- July 1 -
- U.S. actress Jane Fonda tours North Vietnam, during which she is photographed sitting on a North Vietnamese anti-aircraft gun.
- The Bureau of Alcohol, Tobacco and Firearms becomes independent from the IRS.
- July 8 – The U.S. sells grain to the Soviet Union for $750 million.
- July 11
- The long anticipated chess match between world champion Boris Spassky of the Soviet Union, and United States champion Bobby Fischer, began in Iceland at Reykjavík.
- July 18 – Anwar Sadat expels 20,000 Soviet advisors from Egypt.
- July 21
- Bloody Friday: 22 bombs planted by the Provisional IRA explode in Belfast, Northern Ireland; nine people are killed and 130 seriously injured.
- July 25 – U.S. health officials admit that African-Americans were used as guinea pigs in the Tuskegee Study of Untreated Syphilis in the Negro Male.
- July 31 – The Troubles, Northern Ireland:
- Claudy bombing ("Bloody Monday"), 10:00 AM: Three car bombs in Claudy, County Londonderry, kill nine. It becomes public knowledge only in 2010 that a local Catholic priest was an IRA officer believed to be involved in the bombings but his role was covered up by the authorities.
- August 1 – U.S. Senator Thomas Eagleton, the Democratic vice-presidential nominee, withdraws from the race after revealing he had been treated for mental illness.
In looking back to the events of July, 1972 as a 17 year-old, it's the first Presidential race where I had an introductory grasp of our nation's domestic and international politics. I had just completed my junior year in high school where I had taken a class titled, "International Relations" taught by History teacher and my freshmen football coach, Randy Enberg.
Up until that spring semester, I had only known the rather tall Mr. Enberg by his hunched over cranky demeanor on the practice field in the summer of '69, getting us ready for the fall season. Jeff Muro, who would later play linebacker for UCLA was our fullback. During practice one day he was carrying the ball through the line and hit me square in my chest with his helmet and drove me straight down on my back into the turf. Now that left an impression. Mr. Enberg just looked at me and said, "Well McIntosh, are you going to get up?"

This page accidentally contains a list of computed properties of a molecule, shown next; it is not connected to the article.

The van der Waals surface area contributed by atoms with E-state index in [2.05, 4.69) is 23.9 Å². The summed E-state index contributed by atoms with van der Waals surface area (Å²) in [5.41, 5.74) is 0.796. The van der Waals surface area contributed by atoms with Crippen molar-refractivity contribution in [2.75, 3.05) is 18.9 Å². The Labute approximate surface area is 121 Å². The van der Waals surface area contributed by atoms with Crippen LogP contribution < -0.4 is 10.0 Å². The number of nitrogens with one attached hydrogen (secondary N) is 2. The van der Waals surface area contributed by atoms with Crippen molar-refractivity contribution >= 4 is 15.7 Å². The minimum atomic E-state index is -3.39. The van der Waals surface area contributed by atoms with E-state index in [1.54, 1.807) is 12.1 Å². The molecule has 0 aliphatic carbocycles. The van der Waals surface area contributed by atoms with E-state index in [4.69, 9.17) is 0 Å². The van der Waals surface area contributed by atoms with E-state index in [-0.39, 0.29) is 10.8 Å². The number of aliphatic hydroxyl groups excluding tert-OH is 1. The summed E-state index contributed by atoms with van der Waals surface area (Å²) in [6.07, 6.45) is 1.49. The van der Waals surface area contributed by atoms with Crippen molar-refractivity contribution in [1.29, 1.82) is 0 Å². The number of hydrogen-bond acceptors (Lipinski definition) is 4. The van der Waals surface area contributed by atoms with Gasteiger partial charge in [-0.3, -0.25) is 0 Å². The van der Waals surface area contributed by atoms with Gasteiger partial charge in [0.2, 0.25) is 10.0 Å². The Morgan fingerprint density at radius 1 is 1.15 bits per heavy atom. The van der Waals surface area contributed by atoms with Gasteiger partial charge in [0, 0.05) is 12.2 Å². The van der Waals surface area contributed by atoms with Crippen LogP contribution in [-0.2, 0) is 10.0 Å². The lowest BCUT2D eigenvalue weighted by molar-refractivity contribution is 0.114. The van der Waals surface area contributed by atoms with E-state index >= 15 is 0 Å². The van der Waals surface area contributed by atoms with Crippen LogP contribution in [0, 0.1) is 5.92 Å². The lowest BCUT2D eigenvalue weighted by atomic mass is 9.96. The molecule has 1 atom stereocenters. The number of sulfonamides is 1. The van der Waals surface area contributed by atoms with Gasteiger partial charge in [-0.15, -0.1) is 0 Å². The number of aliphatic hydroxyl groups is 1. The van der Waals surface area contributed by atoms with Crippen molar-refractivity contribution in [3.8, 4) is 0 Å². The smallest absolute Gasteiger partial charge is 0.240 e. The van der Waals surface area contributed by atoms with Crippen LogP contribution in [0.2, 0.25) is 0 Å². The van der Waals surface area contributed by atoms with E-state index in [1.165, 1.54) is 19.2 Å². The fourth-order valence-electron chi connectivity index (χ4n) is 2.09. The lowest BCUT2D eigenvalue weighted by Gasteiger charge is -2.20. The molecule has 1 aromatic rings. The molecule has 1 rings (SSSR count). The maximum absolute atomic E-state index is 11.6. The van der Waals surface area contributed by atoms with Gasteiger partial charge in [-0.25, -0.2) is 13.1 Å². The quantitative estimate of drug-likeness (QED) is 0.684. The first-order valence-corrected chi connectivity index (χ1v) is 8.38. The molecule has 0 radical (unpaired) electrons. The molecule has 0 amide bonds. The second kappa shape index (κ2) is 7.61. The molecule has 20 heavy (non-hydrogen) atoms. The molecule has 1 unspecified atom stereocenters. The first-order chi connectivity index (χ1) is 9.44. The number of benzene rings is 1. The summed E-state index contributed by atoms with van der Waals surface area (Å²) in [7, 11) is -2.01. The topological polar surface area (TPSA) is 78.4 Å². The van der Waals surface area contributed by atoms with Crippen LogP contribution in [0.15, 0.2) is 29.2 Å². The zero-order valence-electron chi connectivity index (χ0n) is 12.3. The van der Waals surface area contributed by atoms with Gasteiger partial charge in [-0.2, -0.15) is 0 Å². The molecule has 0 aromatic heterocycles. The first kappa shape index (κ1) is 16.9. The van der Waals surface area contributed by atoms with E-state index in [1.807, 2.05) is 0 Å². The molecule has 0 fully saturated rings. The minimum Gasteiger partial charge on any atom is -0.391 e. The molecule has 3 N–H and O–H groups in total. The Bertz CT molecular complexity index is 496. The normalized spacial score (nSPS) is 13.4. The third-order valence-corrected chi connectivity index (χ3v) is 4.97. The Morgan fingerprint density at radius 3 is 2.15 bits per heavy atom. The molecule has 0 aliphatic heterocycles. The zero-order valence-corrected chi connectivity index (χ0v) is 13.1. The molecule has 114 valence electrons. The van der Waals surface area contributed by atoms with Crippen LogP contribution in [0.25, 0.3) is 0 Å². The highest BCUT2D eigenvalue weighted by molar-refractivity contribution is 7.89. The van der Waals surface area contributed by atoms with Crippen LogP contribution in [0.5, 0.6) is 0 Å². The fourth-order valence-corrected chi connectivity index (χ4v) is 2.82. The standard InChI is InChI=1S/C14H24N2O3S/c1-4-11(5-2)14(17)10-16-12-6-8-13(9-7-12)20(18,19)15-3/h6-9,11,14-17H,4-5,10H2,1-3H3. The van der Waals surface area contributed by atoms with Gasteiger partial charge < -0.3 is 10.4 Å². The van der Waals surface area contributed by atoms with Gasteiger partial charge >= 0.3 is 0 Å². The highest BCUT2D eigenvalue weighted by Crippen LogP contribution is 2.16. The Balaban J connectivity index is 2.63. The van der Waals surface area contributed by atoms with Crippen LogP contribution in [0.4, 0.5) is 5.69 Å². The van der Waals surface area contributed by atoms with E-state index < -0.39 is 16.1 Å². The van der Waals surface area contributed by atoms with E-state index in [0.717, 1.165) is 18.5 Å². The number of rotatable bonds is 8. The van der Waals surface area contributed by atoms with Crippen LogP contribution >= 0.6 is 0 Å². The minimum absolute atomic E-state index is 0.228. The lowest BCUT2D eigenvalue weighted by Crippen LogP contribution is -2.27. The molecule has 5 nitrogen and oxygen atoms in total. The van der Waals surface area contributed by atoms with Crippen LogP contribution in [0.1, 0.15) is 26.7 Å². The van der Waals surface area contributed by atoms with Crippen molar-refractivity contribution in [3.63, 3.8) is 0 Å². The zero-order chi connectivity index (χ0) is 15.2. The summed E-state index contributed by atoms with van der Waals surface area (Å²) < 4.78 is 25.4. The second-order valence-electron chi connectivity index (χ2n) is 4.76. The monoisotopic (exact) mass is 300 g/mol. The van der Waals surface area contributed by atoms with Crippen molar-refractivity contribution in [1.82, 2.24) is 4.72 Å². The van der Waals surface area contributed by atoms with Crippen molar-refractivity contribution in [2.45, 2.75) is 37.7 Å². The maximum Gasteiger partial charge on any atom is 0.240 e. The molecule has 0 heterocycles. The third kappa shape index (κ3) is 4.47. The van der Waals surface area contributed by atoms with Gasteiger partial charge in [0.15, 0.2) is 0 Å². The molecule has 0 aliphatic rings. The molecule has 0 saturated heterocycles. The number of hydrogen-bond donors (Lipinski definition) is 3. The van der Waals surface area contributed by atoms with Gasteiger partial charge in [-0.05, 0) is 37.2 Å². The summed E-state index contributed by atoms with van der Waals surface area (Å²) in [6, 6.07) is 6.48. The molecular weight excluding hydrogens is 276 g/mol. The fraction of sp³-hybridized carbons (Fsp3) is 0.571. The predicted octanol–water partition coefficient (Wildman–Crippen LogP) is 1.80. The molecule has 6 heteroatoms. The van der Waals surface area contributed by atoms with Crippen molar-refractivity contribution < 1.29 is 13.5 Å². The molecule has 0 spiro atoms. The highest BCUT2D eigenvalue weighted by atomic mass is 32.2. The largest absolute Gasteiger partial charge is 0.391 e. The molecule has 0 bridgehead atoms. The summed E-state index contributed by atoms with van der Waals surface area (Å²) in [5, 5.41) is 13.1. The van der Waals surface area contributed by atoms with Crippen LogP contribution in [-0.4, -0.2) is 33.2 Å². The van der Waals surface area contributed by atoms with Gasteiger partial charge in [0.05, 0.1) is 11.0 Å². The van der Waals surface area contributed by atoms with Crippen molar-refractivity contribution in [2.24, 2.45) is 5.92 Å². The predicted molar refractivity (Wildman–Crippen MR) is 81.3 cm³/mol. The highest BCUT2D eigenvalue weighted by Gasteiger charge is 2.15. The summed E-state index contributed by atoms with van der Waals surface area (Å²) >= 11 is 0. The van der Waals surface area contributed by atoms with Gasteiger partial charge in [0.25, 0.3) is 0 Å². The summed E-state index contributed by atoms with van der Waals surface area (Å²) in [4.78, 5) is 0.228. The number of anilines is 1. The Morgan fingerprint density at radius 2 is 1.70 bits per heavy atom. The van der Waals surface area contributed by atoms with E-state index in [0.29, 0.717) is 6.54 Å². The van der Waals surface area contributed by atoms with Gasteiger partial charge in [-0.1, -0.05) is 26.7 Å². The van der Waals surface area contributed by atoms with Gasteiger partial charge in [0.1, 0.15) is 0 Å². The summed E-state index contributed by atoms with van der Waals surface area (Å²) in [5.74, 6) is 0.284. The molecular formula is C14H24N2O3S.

A couple of years later, I meet a completely different man in the classroom as Mr. Enberg would start a discussion on a world topic and then let us freely discuss as students. He would essentially moderate and keep the conversation going. I loved it! For the second part of the semester, we did a research project where he guided us to independent study and we had to submit a paper with all our references to him a couple of weeks before school got out.
I had handwritten my report, put it in a folder and for the life of me forgot where I put it! I had worked in the library like two weeks straight on this thing. I went to Mr. Enberg to tell him (like... my dog ate it) but decided to tell him the truth of how I just screwed up and lost it. He looked down at me like he had on that practice field a few years prior, and said, "Meet me after school in my class." Oh shit!
So I go to his classroom and he's sitting at his desk. He tells me to pull up a chair and looks at his notebook and says, "Your report was on Israel and Arab relations, correct?" I said, "Yes." Then he says, "Tell me what you learned." We spent the next 20 minutes or so talking about Israel becoming a nation after World War II and the hot button issues of religion and politics including American and the Soviet influence in the region. Mr. Enberg gave me a B for the class.
Summer of 1972 has me buying Son of Schmilsson by Harry Nilsson and Trilogy by Emerson, Lake and Palmer.
In listening to Son of Schmilsson after many years and a lot more knowledge of Harry Nilsson's life, I realize this is the beginning of the end. I loved this album as a kid, but you can kind of hear between the record grooves that all is not well, and the extremely talented Mr. Nilsson is kind of doing it here half-ass. Don't get me wrong, there's a lot of good songs on this album, especially, Remember (Christmas) but you know he could have worked it a bit harder.
Trilogy by Emerson, Lake and Palmer is an album that I listened to a lot the year it came out. They really were at the forefront of progressive rock and got a lot of kids to listen to their reworks of the classics.
I have never really been a Rod Stewart fan, but all these years later I can appreciate his band, Faces as the second-string to The Rolling Stones. I say that as a high compliment as Rod after he blew up the band a few years prior. He used all the guys from Faces to back him up on his albums in the early 70's when he became a huge star. Never a Dull Moment has me listening carefully to the very tight rock and roll of Ronnie Wood, Ronnie Lane, and Kenny Jones. In three years, Ronnie Wood would join the Rolling Stones and is still a band member today, and Kenny Jones would be the Who's drummer for a few years after Keith Moon died in 1978.
Enjoy the playlist my friends!